Red Cross makes emergency appeal for Mongolia as cold threatens herders | Updated: 2017-02-16 17:06

The International Federation of Red Cross and Red Crescent Societies (IFRC) announced on Thursday it launched an International Emergency Appeal on the same day to aid thousands of herder families in Mongolia whose livelihoods are at risk from severe winter conditions known as Dzud.

The Dzud – caused by drought in the summer of 2016 and the twin impacts of winter snowstorms and freezing weather – has depleted herders' reserves of hay and fodder and is threatening the lives of millions of livestock in eastern and northern parts of the country. As conditions deteriorate, more than 157,000 people are at risk across 17 of Mongolia's 21 provinces, the IFRC said.

"This is the second successive year that some of these herders have been hit by Dzud," explains Madame Nordov Bolormaa, secretary general of the Mongolian Red Cross. "Livestock is the only source of food, transport and income for almost half of the Mongolian population and we have to act now to help herders survive over the coming months".

According to the National Emergency Management Authority (NEMA), livestock losses had reached around 42,546 in early February. This figure is expected to grow exponentially in the months ahead when a long harsh spring takes hold after the extremely cold winter. Heavy snowfalls and snowstorms are set to continue through March and temperatures are likely to dip below -35 degrees during the night.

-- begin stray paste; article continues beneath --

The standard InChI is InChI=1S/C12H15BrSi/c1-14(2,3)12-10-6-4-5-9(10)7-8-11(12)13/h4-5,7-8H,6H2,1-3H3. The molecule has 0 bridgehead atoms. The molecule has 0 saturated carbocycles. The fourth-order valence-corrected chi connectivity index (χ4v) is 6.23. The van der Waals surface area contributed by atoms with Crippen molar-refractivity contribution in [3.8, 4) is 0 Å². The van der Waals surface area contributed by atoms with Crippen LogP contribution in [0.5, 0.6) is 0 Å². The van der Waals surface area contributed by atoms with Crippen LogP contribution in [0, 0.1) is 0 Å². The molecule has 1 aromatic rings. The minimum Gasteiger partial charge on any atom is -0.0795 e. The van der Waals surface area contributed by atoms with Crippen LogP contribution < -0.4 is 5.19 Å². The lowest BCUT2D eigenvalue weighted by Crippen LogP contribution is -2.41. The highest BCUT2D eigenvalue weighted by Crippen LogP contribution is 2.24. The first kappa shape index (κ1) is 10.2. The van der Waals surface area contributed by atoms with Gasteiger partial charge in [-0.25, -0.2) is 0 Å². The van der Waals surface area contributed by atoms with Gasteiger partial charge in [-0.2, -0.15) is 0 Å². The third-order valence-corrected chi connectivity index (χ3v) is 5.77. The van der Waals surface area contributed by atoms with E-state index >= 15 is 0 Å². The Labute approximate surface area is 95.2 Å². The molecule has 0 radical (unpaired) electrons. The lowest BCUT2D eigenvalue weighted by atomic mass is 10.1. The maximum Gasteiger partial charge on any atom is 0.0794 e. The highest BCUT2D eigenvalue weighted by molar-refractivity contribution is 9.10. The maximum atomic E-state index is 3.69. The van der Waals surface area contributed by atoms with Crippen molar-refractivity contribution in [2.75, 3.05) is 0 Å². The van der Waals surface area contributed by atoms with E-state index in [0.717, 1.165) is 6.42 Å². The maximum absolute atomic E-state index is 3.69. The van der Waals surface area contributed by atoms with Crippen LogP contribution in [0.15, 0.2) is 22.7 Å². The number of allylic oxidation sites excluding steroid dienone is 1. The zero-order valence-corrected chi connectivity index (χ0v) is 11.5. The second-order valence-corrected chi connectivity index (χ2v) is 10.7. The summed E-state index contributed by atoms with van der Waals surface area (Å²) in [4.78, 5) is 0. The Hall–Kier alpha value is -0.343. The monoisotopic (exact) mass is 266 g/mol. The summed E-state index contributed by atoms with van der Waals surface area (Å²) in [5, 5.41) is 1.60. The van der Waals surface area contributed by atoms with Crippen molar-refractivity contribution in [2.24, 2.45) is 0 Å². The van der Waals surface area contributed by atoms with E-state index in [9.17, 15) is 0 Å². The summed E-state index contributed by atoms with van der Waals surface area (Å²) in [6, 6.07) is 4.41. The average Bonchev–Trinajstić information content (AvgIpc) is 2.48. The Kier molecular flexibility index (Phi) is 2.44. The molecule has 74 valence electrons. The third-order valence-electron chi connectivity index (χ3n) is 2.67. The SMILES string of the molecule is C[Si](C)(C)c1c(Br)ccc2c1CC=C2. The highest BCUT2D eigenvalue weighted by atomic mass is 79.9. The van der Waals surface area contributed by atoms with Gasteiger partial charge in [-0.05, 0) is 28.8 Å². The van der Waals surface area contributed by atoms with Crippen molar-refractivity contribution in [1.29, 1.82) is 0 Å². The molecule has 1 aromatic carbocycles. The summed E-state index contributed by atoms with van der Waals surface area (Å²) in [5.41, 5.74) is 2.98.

"In spring, animals give birth and when the livestock are already exhausted from the winter they are at high risk without adequate feed, shelter and veterinarian care which does not exist in some remote areas of country," explains Madame Bolormaa. The IFRC appeal aims to raise $654,000 to support the ongoing relief efforts of the Mongolian Red Cross. More than 11,000 of those considered most at risk will be supported for 10 months. Each family will receive an unconditional cash grant of 245,000 Mongolian Tugrik to be used to purchase food, clothing, fodder for their livestock, or for any other priority they see fit.

The appeal will also support a range of health interventions. A "Psychosocial Support Programme", in partnership with Save The Children, will provide emotional support to 2,000 children at boarding schools and living in school dormitories away from their herder parents. Distribution of basic First Aid kits to 1,000 herder households will benefit many communities who lack access to regular and emergency health services. Funds will also be used to prepare communities against future Dzuds. Three hundred portable grass harvesters will be purchased for Mongolian Red Cross branches from where they will be rented to herder teams for hay collection.

"We are concerned that we will see a repeat of last year's Dzud when many herders sold their animals while they were still alive and oversupply of livestock resulted in very low market prices", explains Gwendolyn Pang, head of the IFRC's Country Cluster Support Team in Beijing. "Families with fewer animals to sell are particularly vulnerable. Many will lose their livelihoods and will have no choice but to migrate to slum areas on the outskirts of Ulaanbaatar and other urban centres where they will face great social and economic hardship".

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